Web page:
Thursday, November 29, 2007

Coming to a Close

Well, the term is ending in less than a week and I’m sad to be leaving. But, good news, I am coming back! I’ve been accepted as a helper, and as a bonus all my friends who applied to be helpers are also returning. Next term there will be an unprecedented seven helpers. Normally L’Abri hires four, but everyone who applied is basically wonderful and the workers are excited about getting to keep each of us on. I am looking forward to working alongside such great people. In fact, as a whole, I’m looking forward to next term, though I must admit, it feels a little surreal though I’m not sure why. I am also looking forward to coming home, being with family and friends, and going to church. Besides people, church is the thing I miss most while here at L’Abri. It will be more difficult next term than this one, because while four months is a long time to be missing church, eight months is longer (naturally) – you see, the once or twice I’ll get to go to church before returning to Switzerland is just going to be a tease. Of course you know we have chapel every Sunday, which I enjoy, but it isn’t the same. I miss singing, I miss age diversity and I miss baptisms and communion and oddly, I miss the messiness, the strange quirks and follies that make church home. Boy howdy, am I ready for some good old-fashioned church when I get home.

Jasie and I are still having wonderful tutorials, right down to the very end of it! This past week we discussed ways in which we desire to be more kingdom-minded and less self-absorbed, more countercultural and less socially permeated. We also talked about good getting in the way of best and the difficulties of walking the line between under achieving at too little a cost or because of fear and over achieving at too great a cost (namely relational), between selling oneself short and obsessing. No, we didn’t figure it out in the hour during my tutorial, but we are dedicated to seeing each other grow in Christ our Lord and I am blessed beyond measure by her guidance and her friendship as I am by many of you who are taking time to read these blogs week to week, who have been and continue to be so instrumental in my development as a disciple. The lovingkindness of the Lord and his bewildering blessings truly are endless.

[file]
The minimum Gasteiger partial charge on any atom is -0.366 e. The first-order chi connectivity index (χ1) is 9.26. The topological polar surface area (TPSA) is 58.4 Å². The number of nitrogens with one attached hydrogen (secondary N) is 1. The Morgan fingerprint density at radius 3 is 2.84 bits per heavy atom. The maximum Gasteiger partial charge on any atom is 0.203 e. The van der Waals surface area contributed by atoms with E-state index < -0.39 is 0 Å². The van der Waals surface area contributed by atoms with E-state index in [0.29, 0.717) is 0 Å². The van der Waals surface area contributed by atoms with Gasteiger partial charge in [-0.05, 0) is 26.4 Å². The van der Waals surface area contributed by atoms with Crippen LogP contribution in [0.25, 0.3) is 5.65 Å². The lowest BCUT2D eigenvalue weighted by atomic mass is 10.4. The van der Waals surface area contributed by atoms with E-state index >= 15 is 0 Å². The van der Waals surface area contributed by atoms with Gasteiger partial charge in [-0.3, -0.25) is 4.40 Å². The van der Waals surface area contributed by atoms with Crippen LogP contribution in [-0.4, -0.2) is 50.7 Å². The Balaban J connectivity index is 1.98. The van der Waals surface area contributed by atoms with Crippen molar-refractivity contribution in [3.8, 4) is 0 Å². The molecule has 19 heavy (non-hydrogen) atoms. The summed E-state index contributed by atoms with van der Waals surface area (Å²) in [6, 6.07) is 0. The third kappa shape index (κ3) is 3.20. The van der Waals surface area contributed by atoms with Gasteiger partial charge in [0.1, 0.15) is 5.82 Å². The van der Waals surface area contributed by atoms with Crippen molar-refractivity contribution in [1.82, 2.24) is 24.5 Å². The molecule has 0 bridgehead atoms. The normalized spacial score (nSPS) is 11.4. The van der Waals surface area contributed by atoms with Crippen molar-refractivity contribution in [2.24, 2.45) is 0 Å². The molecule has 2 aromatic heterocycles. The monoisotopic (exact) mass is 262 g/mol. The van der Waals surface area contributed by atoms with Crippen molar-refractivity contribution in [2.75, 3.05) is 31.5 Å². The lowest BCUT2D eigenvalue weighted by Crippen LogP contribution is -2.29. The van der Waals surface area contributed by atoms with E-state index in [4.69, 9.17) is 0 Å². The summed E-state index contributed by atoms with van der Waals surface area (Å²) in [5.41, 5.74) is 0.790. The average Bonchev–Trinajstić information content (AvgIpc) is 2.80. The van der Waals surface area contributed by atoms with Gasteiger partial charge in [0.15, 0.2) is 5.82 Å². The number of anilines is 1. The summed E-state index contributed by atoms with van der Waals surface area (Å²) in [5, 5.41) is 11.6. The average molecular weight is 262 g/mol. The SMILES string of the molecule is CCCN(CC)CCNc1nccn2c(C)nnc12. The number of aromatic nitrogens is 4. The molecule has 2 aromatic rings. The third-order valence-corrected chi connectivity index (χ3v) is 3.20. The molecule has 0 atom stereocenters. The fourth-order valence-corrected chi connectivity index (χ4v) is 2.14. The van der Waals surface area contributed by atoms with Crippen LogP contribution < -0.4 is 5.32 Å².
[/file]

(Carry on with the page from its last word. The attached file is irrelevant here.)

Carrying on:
Tuesday, November 13, 2007


We had our first snow of the season this past weekend. There were snowball fights galore, a few snowpersons, snow angels, sledding… You know, all the usual snow activities. It’s supposed to be an especially cold winter this year, so it’s a good thing this Texas girl has a special affinity for coats and hats and scarves! So far I’ve been plenty warm.

With only a few weeks left in the term, I’m getting excited to see my family and friends back home. My cousin has a new baby I’m excited to meet. All the food here has be absolutely wonderful… not a single meal I don’t like. But I am looking forward to a nice big juicy stake when I get home; we don’t get meat here very often. I am sad to think that the term is close to its end but won’t be sad to leave unless I’m unable to return next term. I’ve made some precious friendships here, which some of you know is an answer to prayer, for I was nervous before I left about the loneliness that could have been.

Currently I’m finishing a book called, Slaves, Women, & Homosexuals: Exploring the Hermeneutics of Cultural Analysis by William Web and will soon be starting, Providence & Prayer: How Does God Work in the World? by Terrance Tiessen. They’re both rather heady and I’m enjoying them, but don’t think I have the mental energy to write about it yet. But I wanted you to know that I was still reading things in the realms of prayer and Bible study. I also started 2 Peter and am enjoying that too. You should also know that everyone here says the same thing you all did about the origin of evil: that not choosing Good is choosing evil by default, that it didn’t exist until first the angels, then we chose self over God.